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Permanent 301 Redirect


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320 replies to this topic

#46 Randy

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Posted 18 August 2004 - 11:17 AM

I'll let one of the IIS experts tackle your redirect question scneeble. It's well outside of what I normally deal with on a normal basis, so don't want to give you any bad information.

#47 Pilgrimgal

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Posted 30 August 2004 - 10:55 AM

Hi All,

This is my first time using this forum... I am a complete novice, so please be kind!

I manage a website that has been redesigned. Google and many other search engines still list our old pages, or pages that I "mocked" up, using the old URLS but with the new content. This band-aid approach is clogging up our server with duplicate pages and making file management difficult, as well as making web users confused.

SO, it was suggested to me to do 301 redirects for these pages, and I tried to use the code that was suggested in this forum. But it didn't work. I am not a techy, so it could be my copying and pasting into the code at the top of the page was not the way to do it. Part of the problem is also that the old pages are .htm or .html and the new ones are .asp

There is also some concern amongst my higher ups that doing a redirect would compromise our rankings with Google since they rate on link popularity. Is that the case?

Does anyone have any suggestions for me??? They would be much appreciated.

Thanks,
Pilgrimgal

#48 Jill

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Posted 30 August 2004 - 11:14 AM

Welcome Pilgrimgal! bye1.gif

You may simply want to wait for the engines to purge your old urls and find your new ones. In most cases, there's no need to redirect. Just let them get rid of the old stuff on their own.

Jill

#49 Randy

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Posted 30 August 2004 - 11:16 AM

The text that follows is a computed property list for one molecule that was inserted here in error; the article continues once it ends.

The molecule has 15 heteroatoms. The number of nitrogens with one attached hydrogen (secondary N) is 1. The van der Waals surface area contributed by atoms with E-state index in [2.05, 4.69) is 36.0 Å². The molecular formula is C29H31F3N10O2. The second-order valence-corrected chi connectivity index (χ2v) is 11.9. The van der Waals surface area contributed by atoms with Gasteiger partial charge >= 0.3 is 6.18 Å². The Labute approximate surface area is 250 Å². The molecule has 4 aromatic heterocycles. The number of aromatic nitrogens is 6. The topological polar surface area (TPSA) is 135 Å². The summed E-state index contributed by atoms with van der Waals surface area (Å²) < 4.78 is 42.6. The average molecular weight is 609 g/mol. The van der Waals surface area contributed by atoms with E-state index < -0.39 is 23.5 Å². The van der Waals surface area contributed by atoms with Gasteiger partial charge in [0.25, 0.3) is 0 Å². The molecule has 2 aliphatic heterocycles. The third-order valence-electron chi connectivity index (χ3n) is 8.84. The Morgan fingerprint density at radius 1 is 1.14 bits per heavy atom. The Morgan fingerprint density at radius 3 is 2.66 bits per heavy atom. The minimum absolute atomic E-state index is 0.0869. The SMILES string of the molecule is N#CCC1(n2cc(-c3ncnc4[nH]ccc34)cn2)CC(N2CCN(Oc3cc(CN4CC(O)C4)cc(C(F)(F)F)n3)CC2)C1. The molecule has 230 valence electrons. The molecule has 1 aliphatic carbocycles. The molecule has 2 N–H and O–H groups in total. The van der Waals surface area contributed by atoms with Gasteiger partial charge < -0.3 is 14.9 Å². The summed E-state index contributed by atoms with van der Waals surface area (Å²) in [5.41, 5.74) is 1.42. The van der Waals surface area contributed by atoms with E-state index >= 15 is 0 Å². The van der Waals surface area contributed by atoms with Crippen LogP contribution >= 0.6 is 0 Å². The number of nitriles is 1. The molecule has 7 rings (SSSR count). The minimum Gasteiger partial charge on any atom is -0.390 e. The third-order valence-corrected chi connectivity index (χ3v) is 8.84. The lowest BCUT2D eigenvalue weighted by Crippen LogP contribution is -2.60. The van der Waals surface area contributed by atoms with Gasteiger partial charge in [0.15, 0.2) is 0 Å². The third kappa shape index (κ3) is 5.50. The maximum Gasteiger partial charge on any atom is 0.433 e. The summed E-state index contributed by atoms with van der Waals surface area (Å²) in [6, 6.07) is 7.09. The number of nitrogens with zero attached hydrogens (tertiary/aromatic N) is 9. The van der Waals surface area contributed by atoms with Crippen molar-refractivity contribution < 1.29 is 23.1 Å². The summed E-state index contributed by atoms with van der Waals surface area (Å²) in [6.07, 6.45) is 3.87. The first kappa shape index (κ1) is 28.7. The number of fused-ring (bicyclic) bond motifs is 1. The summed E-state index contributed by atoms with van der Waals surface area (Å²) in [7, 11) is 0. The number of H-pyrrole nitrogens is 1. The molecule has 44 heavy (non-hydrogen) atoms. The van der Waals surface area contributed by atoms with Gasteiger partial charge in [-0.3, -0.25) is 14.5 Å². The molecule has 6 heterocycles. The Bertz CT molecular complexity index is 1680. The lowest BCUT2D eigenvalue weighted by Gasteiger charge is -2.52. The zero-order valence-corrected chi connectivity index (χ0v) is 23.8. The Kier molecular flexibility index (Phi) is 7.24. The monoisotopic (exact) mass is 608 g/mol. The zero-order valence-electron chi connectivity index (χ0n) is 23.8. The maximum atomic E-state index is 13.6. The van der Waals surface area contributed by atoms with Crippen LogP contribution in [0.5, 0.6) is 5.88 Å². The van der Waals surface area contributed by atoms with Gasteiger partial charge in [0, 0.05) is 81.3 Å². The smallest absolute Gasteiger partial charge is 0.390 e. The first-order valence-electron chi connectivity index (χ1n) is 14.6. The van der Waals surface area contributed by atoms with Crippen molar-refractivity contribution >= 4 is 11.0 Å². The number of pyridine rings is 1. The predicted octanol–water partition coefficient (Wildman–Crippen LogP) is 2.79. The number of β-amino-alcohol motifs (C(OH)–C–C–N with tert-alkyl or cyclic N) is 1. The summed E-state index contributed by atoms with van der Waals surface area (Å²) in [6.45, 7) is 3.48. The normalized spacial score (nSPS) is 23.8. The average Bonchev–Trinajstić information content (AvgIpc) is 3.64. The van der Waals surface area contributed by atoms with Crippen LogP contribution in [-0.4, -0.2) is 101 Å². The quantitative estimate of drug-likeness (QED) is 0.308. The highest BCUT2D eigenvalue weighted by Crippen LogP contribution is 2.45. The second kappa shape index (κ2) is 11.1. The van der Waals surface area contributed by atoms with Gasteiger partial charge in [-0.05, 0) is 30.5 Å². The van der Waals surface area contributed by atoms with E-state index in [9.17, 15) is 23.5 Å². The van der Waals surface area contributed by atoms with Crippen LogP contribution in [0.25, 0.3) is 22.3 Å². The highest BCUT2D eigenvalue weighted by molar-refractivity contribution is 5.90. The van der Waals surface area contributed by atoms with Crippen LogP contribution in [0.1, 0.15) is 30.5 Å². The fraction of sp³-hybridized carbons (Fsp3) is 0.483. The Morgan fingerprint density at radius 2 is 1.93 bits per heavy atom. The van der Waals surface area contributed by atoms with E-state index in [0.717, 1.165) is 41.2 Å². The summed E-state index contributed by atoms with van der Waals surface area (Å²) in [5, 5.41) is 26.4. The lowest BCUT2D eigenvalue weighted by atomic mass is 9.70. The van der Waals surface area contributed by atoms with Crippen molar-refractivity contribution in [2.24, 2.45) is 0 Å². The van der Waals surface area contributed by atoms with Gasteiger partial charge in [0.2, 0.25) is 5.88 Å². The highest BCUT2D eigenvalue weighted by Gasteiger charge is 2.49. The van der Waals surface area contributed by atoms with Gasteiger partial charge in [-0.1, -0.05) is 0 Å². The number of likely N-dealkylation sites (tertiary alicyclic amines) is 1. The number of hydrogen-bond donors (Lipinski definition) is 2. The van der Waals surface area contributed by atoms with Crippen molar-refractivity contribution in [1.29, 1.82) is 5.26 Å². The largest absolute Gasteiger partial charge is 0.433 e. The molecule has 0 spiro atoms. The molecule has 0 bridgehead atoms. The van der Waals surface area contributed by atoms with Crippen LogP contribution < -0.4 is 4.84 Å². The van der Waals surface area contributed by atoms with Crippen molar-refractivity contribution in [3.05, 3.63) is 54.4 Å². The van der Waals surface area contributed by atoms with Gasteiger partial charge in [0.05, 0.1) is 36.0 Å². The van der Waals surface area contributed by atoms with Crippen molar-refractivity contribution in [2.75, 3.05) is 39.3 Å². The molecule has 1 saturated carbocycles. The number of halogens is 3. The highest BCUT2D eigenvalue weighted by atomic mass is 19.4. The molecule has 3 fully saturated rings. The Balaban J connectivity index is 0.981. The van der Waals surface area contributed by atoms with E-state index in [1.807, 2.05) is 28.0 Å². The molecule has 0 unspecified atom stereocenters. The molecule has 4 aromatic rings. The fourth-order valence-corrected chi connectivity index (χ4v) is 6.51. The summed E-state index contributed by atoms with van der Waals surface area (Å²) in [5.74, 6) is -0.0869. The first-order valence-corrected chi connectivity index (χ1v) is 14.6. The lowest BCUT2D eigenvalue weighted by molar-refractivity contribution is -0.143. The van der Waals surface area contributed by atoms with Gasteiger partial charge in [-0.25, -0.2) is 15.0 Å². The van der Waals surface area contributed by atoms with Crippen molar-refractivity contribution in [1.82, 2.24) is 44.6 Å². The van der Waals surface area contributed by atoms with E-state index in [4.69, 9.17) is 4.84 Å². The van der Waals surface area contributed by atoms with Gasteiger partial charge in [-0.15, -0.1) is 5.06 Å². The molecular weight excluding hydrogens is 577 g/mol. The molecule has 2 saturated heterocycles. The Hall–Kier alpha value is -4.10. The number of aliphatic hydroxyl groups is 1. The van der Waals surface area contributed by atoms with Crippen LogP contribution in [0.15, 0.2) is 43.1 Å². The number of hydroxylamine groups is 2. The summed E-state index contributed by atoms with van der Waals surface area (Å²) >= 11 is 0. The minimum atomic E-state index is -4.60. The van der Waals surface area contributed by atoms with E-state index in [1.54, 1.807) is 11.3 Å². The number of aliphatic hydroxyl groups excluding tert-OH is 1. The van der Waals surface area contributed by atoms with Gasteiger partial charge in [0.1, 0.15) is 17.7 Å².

Welcome Pilgrimgal ! bye1.gif

The best way to accomplish what you're trying to is going to depend upon the type of server you're site is on. If you're on a *nix (Linux, Unix) system, placing your redirects into a .htaccess file will be the best and simplest way.

.htacess is nothing more than a simple text file. You'll want to create it with Notepad or some other plain text editor. When you upload it to the root level of your web site (the same place where you main index page resides) it should work in conjunction with your server to handle everything. Note that the .htaccess file really does start with a dot. It needs to be that way.

As far as what to put in this file to redirect the old pages to the new, it would look something like this:
CODE
Redirect 301 /old-file-name.htm http://www.yourdomain.com/new-page.asp


Putting a command like that for each of the old pages should straighten things out and allow you to delete the old pages. I would do it with just a page or two at first to make sure it works, then add all of the old pages.

If you're on a Windows server, there are some instructions a ways back in the thread on how to do that. Or just post back with what you're server is running and somebody will be by to help you sort it out.

#50 Pilgrimgal

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Posted 01 September 2004 - 09:27 AM

crossfingers.gif Thank you both for your helpful responses. I will try it and see what happens!

-Pilgrimgal

#51 PilgrimGuy

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Posted 01 September 2004 - 01:14 PM

Hi there, PilgrimGuy here. I work with Pilgrimgal, she's the website content mgr and I'm the techie. I don't do much web work for work but as a hobbie I have set up a cuppla web sites using Frontpage so I have some knowledge of web hosting and how it works. But obviously not enough or I wouldn't be posting here.

The problem we have here at work is that we had a Frontpage site up and running for several years. We got gazillions of hits annually and were pretty well up there on the search engines for a bunch of keywords. People got used to seeing us at the top of the search engine listings. We're an educational organization and teachers all over the world have our site and internal pages bookmarked.

Problem is, we recently updated the site using asp on a windows server (hosted for us). Now (or soon) all the old search results and bookmarks will no longer go to where the new data is.

We'd like to put redirects for the old pages in to point to the new corresponding pages.

I've looked around this thread and can't find anything that makes sense to me on how to do that..... probably missed it or I'm just too dumb to understand what I'm looking at.